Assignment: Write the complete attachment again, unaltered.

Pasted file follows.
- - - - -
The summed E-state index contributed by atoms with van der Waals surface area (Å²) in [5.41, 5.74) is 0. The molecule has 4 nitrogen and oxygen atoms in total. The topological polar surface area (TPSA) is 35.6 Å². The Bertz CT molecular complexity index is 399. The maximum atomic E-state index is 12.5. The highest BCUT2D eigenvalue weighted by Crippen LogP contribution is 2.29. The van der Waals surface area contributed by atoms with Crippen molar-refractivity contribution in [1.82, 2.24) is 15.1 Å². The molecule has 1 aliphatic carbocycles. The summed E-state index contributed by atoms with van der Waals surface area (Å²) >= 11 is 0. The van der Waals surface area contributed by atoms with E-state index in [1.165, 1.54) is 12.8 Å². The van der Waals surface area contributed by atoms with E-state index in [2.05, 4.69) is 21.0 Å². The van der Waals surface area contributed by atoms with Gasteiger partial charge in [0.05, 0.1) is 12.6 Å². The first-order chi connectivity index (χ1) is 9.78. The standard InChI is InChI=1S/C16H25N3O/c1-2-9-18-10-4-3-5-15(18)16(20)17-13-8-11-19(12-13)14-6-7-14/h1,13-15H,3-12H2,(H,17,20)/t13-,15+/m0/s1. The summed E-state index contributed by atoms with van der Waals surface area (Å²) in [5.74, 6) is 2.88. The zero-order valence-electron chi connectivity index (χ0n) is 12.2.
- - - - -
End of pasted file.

The summed E-state index contributed by atoms with van der Waals surface area (Å²) in [5.41, 5.74) is 0. The molecule has 4 nitrogen and oxygen atoms in total. The topological polar surface area (TPSA) is 35.6 Å². The Bertz CT molecular complexity index is 399. The maximum atomic E-state index is 12.5. The highest BCUT2D eigenvalue weighted by Crippen LogP contribution is 2.29. The van der Waals surface area contributed by atoms with Crippen molar-refractivity contribution in [1.82, 2.24) is 15.1 Å². The molecule has 1 aliphatic carbocycles. The summed E-state index contributed by atoms with van der Waals surface area (Å²) >= 11 is 0. The van der Waals surface area contributed by atoms with E-state index in [1.165, 1.54) is 12.8 Å². The van der Waals surface area contributed by atoms with E-state index in [2.05, 4.69) is 21.0 Å². The van der Waals surface area contributed by atoms with Gasteiger partial charge in [0.05, 0.1) is 12.6 Å². The first-order chi connectivity index (χ1) is 9.78. The standard InChI is InChI=1S/C16H25N3O/c1-2-9-18-10-4-3-5-15(18)16(20)17-13-8-11-19(12-13)14-6-7-14/h1,13-15H,3-12H2,(H,17,20)/t13-,15+/m0/s1. The summed E-state index contributed by atoms with van der Waals surface area (Å²) in [5.74, 6) is 2.88. The zero-order valence-electron chi connectivity index (χ0n) is 12.2.